Now this lot are a blast from the past as I remembered reviewing the Spanish band whose name means Glass In Blood’s debut self-titled album via Xtreem music way back in 2004. Finding this in my promo boxes of discs and giving it a blast, I was again impressed by just how potent the group’s brand of pummelling melodic death metal still sounded and quickly found myself enjoying the volatile brew of songs it contained. What has happened in the interim then? Well basically they released two more albums and then split up in 2010. After eight years of silence the group is back with three original members, one of which has ties with Foscor and a new drummer who is also in metal of death heavyweights Cruciamentum. Not that one should go into Set De Sang looking for quite that level of barbarity though, this is much more accessible stuff full of neat flowing leads, heavy on the melody and a few more surprises that I will come to.
The seven songs all have Spanish titles and the Catalan based band even rein in the classical poems of Miquel Marti I Pol for inspiration. The language is expressed gutturally in opener ‘Els vents bufen a favour,’ the drumming is hefty and head is banging compulsively along to it all from the start. Then comes the surprise, since I last heard them someone has learned to seriously sing and along with the gruff growls some sudden sweeping clean vocals are injected along with some soaring melodicism taking this to another dimension. Death purists, seriously do not let this put you off as these vocals are absolutely full of power and really hit the mark fantastically, literally and quite unexpectedly blowing my socks clean off. As the first track fades out, somewhat too soon for my liking I want more of the same. Luckily having hit the mark there are plenty more to follow. Lots of weight, substance and a brooding angry atmosphere sees Emergiré emerging (sorry) with a very dark storm cloud at its back. Then come those heartfelt croons and again the mood lightens and flirts with the stormy gravitas of the track’s main ballast. I guess there is a little bit of the composite moods and emotions summoned by an artist such as Ihsahn or even Anaal Nathrakh in this vocal variation and although language wise it is alien as to the story it is telling I am really compelled and following this every step of the way. The musicians should not be ignored in the slightest either, the guitars here containing a staccato weaving about them along with some flowing leads. The biog accompanying this mentions both Iron Maiden and Gojira and yep I can get where that is coming from. This is certainly not music resting on its laurels and it is an ever twisting, turning canvas that is expertly delivered. Probably my favourite guitar melody is found in ‘Miraré de no tornar-me a perdre’ as it is displays a memorable short, sharp stabbing cadence that really gets its hooks in and won’t let go. The track also features some bass work by guest collaborator Martin Mendez who should really need no introduction.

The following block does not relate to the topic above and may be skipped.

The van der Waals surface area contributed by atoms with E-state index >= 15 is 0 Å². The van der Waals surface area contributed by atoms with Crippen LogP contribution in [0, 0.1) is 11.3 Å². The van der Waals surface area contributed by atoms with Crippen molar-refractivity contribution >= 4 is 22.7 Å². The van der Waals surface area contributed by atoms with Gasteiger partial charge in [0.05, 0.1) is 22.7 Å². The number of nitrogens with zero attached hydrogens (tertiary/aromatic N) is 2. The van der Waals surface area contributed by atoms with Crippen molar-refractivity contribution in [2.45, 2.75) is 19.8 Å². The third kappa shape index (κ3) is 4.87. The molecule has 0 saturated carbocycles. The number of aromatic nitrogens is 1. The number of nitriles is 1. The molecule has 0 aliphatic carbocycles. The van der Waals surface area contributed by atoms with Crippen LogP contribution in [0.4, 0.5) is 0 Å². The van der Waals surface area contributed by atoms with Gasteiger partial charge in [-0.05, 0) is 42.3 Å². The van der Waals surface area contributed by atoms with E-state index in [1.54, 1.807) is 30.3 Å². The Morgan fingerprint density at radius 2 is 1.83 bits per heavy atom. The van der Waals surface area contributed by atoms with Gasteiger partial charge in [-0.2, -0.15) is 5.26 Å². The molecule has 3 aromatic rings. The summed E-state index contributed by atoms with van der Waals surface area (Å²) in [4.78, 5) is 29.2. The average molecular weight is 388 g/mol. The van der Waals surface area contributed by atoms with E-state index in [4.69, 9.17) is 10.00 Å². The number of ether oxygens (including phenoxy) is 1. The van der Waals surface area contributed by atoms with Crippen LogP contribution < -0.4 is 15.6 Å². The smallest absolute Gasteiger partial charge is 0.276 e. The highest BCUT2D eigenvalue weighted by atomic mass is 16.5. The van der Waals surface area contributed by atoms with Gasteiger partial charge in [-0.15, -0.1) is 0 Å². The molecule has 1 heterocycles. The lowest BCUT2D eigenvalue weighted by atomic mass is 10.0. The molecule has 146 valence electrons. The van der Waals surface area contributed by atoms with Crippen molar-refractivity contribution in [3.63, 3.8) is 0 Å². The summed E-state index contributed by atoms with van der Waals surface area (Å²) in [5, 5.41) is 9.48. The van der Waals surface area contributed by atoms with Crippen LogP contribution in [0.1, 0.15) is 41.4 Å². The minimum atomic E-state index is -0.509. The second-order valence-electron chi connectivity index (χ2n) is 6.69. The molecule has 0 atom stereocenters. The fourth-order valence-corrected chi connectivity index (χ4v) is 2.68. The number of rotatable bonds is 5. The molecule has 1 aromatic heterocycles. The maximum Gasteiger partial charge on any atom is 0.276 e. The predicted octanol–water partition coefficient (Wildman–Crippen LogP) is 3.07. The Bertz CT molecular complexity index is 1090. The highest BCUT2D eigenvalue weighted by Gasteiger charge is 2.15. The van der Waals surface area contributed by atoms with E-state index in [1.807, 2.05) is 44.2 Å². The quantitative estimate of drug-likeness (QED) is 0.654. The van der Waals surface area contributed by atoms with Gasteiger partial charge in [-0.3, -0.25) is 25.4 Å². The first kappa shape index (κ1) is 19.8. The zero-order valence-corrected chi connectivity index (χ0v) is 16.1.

The second half of the album sees the band really getting into letting things flow with the musicianship organically billowing out some great motifs and going into natural fluid jams. They have no problems letting things flow and keeping the listener enraptured for any amount of time and songs such as Som pelegrins at over 9 minutes don’t overstay their welcome in the slightest. Injecting everything from weeping metallic harmonics into their sound this keeps us on our toes and has plenty of depth to it allowing you to find something different along with rediscovering some favourite parts on each consecutive listen.
There’s definitely a leap in maturity since I last heard Vidres A La Sang and even though they were missing in action for some time unbeknownst to me it is great to have the band back. I hope the reaction to this is generally as good as mine and they are encouraged to continue.
(8/10 Pete Woods)